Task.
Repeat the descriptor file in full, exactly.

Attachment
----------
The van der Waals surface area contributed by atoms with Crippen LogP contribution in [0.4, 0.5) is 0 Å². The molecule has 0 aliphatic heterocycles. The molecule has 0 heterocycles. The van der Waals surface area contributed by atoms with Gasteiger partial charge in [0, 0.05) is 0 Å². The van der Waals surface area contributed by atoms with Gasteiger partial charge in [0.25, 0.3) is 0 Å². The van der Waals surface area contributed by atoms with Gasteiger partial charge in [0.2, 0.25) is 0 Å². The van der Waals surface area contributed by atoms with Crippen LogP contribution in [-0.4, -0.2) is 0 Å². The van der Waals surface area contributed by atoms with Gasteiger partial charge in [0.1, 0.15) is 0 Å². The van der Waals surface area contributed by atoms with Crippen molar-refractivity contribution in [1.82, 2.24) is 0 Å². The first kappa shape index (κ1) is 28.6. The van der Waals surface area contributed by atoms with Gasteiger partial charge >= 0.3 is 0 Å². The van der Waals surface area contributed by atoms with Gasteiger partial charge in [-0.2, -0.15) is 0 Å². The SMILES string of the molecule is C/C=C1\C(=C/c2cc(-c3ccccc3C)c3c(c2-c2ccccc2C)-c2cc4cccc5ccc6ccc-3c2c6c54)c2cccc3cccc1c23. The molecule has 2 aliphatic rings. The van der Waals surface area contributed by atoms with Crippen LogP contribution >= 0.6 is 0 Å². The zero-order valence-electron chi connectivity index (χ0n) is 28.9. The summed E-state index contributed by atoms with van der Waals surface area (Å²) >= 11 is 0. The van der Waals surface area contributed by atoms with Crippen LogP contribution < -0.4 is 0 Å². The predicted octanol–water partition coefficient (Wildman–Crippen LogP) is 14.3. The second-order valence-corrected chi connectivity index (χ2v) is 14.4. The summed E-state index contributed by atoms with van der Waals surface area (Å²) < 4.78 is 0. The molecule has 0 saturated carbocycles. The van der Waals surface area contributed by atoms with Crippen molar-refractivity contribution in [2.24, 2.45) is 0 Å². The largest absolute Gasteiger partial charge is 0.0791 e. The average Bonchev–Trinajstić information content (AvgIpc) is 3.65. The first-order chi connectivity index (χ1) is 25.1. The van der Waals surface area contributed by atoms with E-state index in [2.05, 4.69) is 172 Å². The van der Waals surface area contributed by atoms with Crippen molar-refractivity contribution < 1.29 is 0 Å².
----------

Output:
The van der Waals surface area contributed by atoms with Crippen LogP contribution in [0.4, 0.5) is 0 Å². The molecule has 0 aliphatic heterocycles. The molecule has 0 heterocycles. The van der Waals surface area contributed by atoms with Gasteiger partial charge in [0, 0.05) is 0 Å². The van der Waals surface area contributed by atoms with Gasteiger partial charge in [0.25, 0.3) is 0 Å². The van der Waals surface area contributed by atoms with Gasteiger partial charge in [0.2, 0.25) is 0 Å². The van der Waals surface area contributed by atoms with Crippen LogP contribution in [-0.4, -0.2) is 0 Å². The van der Waals surface area contributed by atoms with Gasteiger partial charge in [0.1, 0.15) is 0 Å². The van der Waals surface area contributed by atoms with Crippen molar-refractivity contribution in [1.82, 2.24) is 0 Å². The first kappa shape index (κ1) is 28.6. The van der Waals surface area contributed by atoms with Gasteiger partial charge >= 0.3 is 0 Å². The van der Waals surface area contributed by atoms with Gasteiger partial charge in [-0.2, -0.15) is 0 Å². The SMILES string of the molecule is C/C=C1\C(=C/c2cc(-c3ccccc3C)c3c(c2-c2ccccc2C)-c2cc4cccc5ccc6ccc-3c2c6c54)c2cccc3cccc1c23. The molecule has 2 aliphatic rings. The van der Waals surface area contributed by atoms with Crippen LogP contribution >= 0.6 is 0 Å². The zero-order valence-electron chi connectivity index (χ0n) is 28.9. The summed E-state index contributed by atoms with van der Waals surface area (Å²) >= 11 is 0. The van der Waals surface area contributed by atoms with Crippen LogP contribution < -0.4 is 0 Å². The predicted octanol–water partition coefficient (Wildman–Crippen LogP) is 14.3. The second-order valence-corrected chi connectivity index (χ2v) is 14.4. The summed E-state index contributed by atoms with van der Waals surface area (Å²) < 4.78 is 0. The molecule has 0 saturated carbocycles. The van der Waals surface area contributed by atoms with Crippen molar-refractivity contribution in [2.24, 2.45) is 0 Å². The largest absolute Gasteiger partial charge is 0.0791 e. The average Bonchev–Trinajstić information content (AvgIpc) is 3.65. The first-order chi connectivity index (χ1) is 25.1. The van der Waals surface area contributed by atoms with E-state index in [2.05, 4.69) is 172 Å². The van der Waals surface area contributed by atoms with Crippen molar-refractivity contribution < 1.29 is 0 Å².